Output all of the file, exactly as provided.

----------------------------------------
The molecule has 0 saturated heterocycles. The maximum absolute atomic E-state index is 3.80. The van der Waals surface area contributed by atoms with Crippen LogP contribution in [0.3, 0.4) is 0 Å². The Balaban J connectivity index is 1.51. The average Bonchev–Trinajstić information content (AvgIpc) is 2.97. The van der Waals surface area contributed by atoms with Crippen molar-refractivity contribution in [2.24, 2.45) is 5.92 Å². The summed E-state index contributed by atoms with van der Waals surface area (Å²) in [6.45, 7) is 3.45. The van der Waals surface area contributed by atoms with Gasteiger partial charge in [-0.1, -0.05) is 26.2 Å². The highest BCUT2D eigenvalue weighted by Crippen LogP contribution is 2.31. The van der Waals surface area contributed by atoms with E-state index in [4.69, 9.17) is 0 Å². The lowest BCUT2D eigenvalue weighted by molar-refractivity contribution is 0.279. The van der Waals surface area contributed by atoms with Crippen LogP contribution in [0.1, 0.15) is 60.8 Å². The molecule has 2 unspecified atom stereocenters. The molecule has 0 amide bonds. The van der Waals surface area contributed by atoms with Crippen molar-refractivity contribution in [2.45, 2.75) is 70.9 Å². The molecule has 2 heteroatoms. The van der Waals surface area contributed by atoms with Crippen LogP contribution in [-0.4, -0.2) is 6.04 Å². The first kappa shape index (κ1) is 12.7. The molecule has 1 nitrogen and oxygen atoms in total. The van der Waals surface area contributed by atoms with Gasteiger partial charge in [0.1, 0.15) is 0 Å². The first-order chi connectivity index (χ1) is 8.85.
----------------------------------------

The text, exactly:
The molecule has 0 saturated heterocycles. The maximum absolute atomic E-state index is 3.80. The van der Waals surface area contributed by atoms with Crippen LogP contribution in [0.3, 0.4) is 0 Å². The Balaban J connectivity index is 1.51. The average Bonchev–Trinajstić information content (AvgIpc) is 2.97. The van der Waals surface area contributed by atoms with Crippen molar-refractivity contribution in [2.24, 2.45) is 5.92 Å². The summed E-state index contributed by atoms with van der Waals surface area (Å²) in [6.45, 7) is 3.45. The van der Waals surface area contributed by atoms with Gasteiger partial charge in [-0.1, -0.05) is 26.2 Å². The highest BCUT2D eigenvalue weighted by Crippen LogP contribution is 2.31. The van der Waals surface area contributed by atoms with E-state index in [4.69, 9.17) is 0 Å². The lowest BCUT2D eigenvalue weighted by molar-refractivity contribution is 0.279. The van der Waals surface area contributed by atoms with Crippen LogP contribution in [0.1, 0.15) is 60.8 Å². The molecule has 2 unspecified atom stereocenters. The molecule has 0 amide bonds. The van der Waals surface area contributed by atoms with Crippen molar-refractivity contribution in [2.45, 2.75) is 70.9 Å². The molecule has 2 heteroatoms. The van der Waals surface area contributed by atoms with Crippen LogP contribution in [-0.4, -0.2) is 6.04 Å². The first kappa shape index (κ1) is 12.7. The molecule has 1 nitrogen and oxygen atoms in total. The van der Waals surface area contributed by atoms with Gasteiger partial charge in [0.1, 0.15) is 0 Å². The first-order chi connectivity index (χ1) is 8.85.